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MRA versus FSA; volumes of information about HRAs but nothing about th


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3 replies to this topic

#1 Lynn Grabany

Lynn Grabany

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Posted 04 September 2002 - 10:54 AM

I've been reading some about health reimbursement arrangements, or HRAs, and for the life of me, I can't figure out how an HRA might help my company and our employees.

As with the majority, our company is seeing severely escalating health care costs, and there are shouts being heard from the head offices to find solutions. Does anyone understand HRAs sufficiently to know if they might provide some level of help? We have a self-insured, unfunded health plan, with BCBS as the TPA. We also have a fully employee-funded health care flexible spending account.

I've found volumes of information about HRAs, but nothing about the strategy of their use? Is there a source you know of that can help me with that?

Thanks in advance.

#2 papogi

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Posted 04 September 2002 - 11:58 AM

The idea is to raise the deductible on your medical plan (and/or make other cost-reducing changes to your plan) so that money is freed up for the employer. This money is then given to employees in the form of an HRA for them to use as they see fit, within regulatory constraints, giving them the control. They will get only the benefits that they, specifically, need. They will also have the ability to carry the money over to the next year if they are healthy, and create a medical expense "cushion" in the event that the money is suddenly needed some day.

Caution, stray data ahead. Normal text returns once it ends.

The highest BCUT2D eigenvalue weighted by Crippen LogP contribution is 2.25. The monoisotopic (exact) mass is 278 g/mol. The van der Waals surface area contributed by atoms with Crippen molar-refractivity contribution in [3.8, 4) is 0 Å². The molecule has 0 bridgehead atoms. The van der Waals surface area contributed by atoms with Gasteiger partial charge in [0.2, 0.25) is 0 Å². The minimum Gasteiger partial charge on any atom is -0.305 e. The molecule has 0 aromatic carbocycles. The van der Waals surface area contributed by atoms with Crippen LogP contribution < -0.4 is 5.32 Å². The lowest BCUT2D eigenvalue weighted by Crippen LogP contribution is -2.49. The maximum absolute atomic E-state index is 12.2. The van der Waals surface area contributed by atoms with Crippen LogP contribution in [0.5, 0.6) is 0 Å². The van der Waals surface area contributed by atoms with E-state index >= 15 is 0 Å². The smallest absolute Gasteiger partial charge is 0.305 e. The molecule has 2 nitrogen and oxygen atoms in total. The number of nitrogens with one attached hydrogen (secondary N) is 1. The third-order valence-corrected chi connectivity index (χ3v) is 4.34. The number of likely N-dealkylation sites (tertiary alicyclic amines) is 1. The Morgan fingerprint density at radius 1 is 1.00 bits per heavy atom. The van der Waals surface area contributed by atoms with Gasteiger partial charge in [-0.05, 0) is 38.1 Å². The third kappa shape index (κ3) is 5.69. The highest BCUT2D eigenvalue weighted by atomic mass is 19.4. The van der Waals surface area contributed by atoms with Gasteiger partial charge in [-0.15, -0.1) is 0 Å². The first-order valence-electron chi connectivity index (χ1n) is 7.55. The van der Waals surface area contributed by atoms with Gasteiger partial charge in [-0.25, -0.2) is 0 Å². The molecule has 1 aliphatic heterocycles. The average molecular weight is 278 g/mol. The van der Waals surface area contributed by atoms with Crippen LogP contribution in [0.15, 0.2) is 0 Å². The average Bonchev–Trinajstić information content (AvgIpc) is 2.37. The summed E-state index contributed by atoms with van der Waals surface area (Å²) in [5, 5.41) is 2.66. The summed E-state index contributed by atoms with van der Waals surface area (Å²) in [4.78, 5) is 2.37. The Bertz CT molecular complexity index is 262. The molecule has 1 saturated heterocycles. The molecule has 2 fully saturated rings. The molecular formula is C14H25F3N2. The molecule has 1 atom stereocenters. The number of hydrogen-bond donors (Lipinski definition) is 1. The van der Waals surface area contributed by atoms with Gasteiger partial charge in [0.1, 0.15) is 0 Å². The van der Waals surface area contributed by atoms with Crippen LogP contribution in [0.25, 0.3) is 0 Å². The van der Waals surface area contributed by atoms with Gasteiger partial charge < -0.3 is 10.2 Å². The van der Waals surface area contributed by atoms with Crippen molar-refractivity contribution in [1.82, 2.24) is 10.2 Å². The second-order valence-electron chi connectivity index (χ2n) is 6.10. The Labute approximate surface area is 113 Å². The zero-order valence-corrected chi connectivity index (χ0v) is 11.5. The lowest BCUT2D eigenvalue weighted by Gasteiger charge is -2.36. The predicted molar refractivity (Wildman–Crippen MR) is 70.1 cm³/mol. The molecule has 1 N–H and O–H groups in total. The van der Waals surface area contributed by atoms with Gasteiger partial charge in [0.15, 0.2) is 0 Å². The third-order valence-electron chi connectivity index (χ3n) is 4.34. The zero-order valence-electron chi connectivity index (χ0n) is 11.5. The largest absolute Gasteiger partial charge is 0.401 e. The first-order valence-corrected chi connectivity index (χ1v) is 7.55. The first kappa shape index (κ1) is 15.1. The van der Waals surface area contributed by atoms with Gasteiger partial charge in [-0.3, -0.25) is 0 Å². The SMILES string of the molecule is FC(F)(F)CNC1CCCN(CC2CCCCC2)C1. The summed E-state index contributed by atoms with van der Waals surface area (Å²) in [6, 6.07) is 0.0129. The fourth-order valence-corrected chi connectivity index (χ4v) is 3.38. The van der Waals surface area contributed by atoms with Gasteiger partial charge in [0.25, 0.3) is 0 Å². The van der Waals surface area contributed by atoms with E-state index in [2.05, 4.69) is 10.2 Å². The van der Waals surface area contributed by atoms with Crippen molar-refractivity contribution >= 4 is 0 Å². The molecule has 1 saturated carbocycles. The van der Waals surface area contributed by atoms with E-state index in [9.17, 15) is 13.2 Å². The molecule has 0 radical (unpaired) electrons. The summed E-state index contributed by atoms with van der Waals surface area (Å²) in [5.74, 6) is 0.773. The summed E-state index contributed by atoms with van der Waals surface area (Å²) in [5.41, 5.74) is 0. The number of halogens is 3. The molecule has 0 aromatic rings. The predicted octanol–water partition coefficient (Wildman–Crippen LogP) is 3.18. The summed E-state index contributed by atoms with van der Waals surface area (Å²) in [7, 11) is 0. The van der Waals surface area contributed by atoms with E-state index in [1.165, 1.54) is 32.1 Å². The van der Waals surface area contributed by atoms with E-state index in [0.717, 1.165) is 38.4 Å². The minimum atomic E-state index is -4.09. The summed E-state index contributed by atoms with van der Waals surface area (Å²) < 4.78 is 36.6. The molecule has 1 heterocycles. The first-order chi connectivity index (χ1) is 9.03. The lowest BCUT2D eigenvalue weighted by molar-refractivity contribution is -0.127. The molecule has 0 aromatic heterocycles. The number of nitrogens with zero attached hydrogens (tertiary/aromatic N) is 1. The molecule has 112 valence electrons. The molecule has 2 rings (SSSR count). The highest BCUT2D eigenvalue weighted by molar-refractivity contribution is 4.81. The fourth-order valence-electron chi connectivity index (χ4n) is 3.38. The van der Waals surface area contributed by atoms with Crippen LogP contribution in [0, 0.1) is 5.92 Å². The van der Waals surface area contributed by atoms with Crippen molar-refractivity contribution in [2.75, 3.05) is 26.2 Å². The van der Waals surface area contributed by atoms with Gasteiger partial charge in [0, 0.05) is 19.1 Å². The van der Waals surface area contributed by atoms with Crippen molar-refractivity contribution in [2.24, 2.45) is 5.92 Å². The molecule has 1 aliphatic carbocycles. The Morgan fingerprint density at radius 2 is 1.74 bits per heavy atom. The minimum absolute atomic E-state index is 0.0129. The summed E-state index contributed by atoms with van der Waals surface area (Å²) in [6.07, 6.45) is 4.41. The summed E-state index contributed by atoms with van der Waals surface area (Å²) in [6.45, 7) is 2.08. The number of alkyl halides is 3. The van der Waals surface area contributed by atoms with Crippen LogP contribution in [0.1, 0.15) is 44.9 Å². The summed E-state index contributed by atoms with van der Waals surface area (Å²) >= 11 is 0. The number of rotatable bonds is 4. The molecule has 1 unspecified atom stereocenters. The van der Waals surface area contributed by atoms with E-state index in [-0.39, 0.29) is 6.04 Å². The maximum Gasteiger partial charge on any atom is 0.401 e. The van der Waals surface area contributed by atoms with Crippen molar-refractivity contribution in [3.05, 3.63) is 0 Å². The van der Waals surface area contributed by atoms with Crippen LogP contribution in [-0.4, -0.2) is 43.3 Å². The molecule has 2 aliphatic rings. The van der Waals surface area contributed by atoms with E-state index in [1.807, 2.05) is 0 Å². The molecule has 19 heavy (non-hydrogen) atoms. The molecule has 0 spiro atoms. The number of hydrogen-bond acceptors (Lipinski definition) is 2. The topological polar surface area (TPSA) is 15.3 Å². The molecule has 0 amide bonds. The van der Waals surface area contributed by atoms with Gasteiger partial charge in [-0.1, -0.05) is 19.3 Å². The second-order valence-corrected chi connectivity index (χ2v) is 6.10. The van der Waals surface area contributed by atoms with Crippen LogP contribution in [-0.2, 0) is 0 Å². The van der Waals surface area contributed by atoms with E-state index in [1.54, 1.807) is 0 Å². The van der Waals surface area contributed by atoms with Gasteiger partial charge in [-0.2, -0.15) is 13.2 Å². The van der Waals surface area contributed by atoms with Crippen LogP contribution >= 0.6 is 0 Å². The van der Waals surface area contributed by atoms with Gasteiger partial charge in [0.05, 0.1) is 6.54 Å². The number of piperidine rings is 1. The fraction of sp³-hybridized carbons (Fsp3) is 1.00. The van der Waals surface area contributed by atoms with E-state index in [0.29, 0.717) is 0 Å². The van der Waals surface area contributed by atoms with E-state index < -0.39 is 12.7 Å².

There are some recent threads which discuss HRA's and FSA's. Employer-funded FSA's are worth a look if you are interested in HRA's. You'll have to look at your particular situation, what your employees use their health dollars for, whether your employees want this level of control, and whether you can free up enough dollars to make the whole thing worthwhile.

#3 Lisa Hand

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Posted 09 September 2002 - 05:35 PM

Raising the deductible is only one way an HRA could help an employer contain costs. Others are as diverse as sponsoring employers themselves. For example, if the current vision plan does not meet the needs of the participants ie. coverage only every two years ect., it could be replaced with an HRA for vision expenses only. Now the employer dollars directly benefit the employees and since the amounts can carry forward, each employee could better manage their own vision costs and those of their families. Since the plans are employer funded and defined by the employer, there are a number of ways to utilize these plans so employers can take back some of the control over their benefit package. One of the keys is to review the whole benefit package and identify what your long term goals and abilities are.

#4 Rae Posey

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Posted 06 February 2003 - 12:04 PM